Baseline blood thyroid hormone concentrations were measured and analysed at 2 weeks of age if > 28 weeks post menstrual age and by 31 weeks post menstrual age if ⩽ 28 weeks post menstrual age. Subsequent tests were performed at 35–36 weeks and 40–41 weeks post menstrual age. The first two samples were taken when possible with routine blood samples on the neonatal units, and the third was generally taken in the community by heel prick. A 1 ml sample of clotted blood providing 0.5 ml serum was taken for the thyroid function tests. Thyrotrophin, total thyroxine, total triiodothyronine and, when possible, free thyroxine were measured using Vitros ECi Immunodiagnostic Reagents (Ortho-Clinical Diagnostics, Amersham, Bucks, UK); analysis was blind to trial allocation. The maximum coefficients of variation of the thyroid hormone assays were as follows: total thyroxine, 3.0%; total triiodothyronine, 2.8%; free thyroxine, 4.1%; thyrotrophin, 4.5%. These coefficients are based on between batch values, and as each baby's samples were analysed in the same batch, the precision is likely to have been greater.
Sample size was estimated from two previous studies using a standard power (0.8) and significance (0.05).22 ,23 The standard deviation for thyrotrophin is 5 mU/l in a preterm population, and an expected difference of half of this value can be postulated from the known relation between iodine intake and thyrotrophin levels.13 ,14 An estimated sample size of 136 patients can be calculated from these variables. It should be noted that this standard deviation is regarded as wide, and was consequently felt to overestimate the sample size. Similar estimations for total thyroxine (expected difference 15–20 nmol/l and SD 25 nmol/l) gives an estimated sample size of between 49 and 87 patients. Reduction of incidence of low total triiodothyronine level (< 1.2 nmol/l) at 6 weeks of age from 55% to 15% has been associated with adequate iodine intake,13 and a more conservative reduction from 55% to 33% would require 116 patients. We aimed to recruit 120 babies to the study.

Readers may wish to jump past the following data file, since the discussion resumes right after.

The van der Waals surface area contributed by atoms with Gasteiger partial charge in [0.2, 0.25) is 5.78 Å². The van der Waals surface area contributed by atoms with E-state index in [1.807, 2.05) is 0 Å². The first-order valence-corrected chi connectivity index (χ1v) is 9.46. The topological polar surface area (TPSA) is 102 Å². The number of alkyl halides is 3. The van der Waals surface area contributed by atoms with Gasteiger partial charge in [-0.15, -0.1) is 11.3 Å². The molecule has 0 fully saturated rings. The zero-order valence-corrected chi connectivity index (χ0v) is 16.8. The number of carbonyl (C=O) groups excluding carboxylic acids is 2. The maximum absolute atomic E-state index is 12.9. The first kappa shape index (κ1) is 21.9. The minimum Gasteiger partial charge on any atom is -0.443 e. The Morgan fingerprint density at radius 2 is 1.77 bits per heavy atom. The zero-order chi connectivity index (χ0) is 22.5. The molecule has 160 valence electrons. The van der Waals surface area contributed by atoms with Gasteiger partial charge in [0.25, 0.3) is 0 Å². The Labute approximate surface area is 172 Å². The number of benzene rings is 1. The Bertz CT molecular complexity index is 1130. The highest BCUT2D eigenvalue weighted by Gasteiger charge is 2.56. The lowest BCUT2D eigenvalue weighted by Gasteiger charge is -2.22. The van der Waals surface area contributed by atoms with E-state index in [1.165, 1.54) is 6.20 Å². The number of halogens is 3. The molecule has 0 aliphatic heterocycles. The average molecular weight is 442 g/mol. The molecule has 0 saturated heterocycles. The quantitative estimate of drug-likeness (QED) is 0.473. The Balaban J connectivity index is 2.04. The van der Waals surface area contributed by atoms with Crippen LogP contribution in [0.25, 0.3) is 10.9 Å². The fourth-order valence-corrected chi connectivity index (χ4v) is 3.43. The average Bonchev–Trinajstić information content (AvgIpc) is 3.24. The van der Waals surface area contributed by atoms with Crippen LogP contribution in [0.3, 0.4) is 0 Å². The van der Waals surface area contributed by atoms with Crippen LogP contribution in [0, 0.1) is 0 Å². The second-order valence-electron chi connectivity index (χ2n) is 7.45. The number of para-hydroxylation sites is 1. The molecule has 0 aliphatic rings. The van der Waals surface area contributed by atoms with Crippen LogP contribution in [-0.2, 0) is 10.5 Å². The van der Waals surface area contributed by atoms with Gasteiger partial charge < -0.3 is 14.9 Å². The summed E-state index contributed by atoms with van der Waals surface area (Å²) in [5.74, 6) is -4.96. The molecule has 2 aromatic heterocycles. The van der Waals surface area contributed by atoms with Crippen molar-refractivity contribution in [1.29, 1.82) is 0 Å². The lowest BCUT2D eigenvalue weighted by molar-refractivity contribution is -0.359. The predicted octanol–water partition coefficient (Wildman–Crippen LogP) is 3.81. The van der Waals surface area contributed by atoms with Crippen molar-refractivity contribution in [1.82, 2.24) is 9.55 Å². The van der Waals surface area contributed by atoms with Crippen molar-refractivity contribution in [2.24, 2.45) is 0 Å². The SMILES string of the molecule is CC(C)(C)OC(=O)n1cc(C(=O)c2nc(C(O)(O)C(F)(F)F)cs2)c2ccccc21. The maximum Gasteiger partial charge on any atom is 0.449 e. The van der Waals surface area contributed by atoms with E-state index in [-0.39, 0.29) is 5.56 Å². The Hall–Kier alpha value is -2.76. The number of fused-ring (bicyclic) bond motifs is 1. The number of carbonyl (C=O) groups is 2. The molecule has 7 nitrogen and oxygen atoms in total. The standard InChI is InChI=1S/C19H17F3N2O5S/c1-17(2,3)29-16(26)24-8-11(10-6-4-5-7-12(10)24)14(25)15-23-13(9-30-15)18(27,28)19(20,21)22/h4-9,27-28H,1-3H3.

Intergroup differences were examined by Mann-Whitney U test,t test, and χ2 test for non-normal continuous variables, normal continuous variables, and categorical variables respectively.
A total of 121 premature infants out of a possible 442 eligible babies were recruited and randomised to the multicentred double blind study over a period of 17 months from May 1997 to October 1998. Sixty one babies were recruited from Liverpool Women's Hospital Neonatal Unit, a large regional unit. Twenty one were recruited from Arrowe Park Hospital Neonatal Unit, 19 from Aintree Hospital Neonatal Unit, 10 from St Helens and Knowsley Hospital Special Care Unit, and 10 from Warrington Hospital Neonatal Unit. In total, 321 infants were not recruited; for 179 of these, the parents refused consent predominantly because of the extra blood tests necessary; 48 were transferred from or to hospitals not participating in the study; 42 died either before 2 weeks of age or before 30 weeks gestation if < 28 weeks gestation; 41 did not achieve full feeding within the time limits specified; seven had congenital anomalies; two parents did not understand English; two infants were excluded because of ethical considerations (one mother died and one infant was for adoption).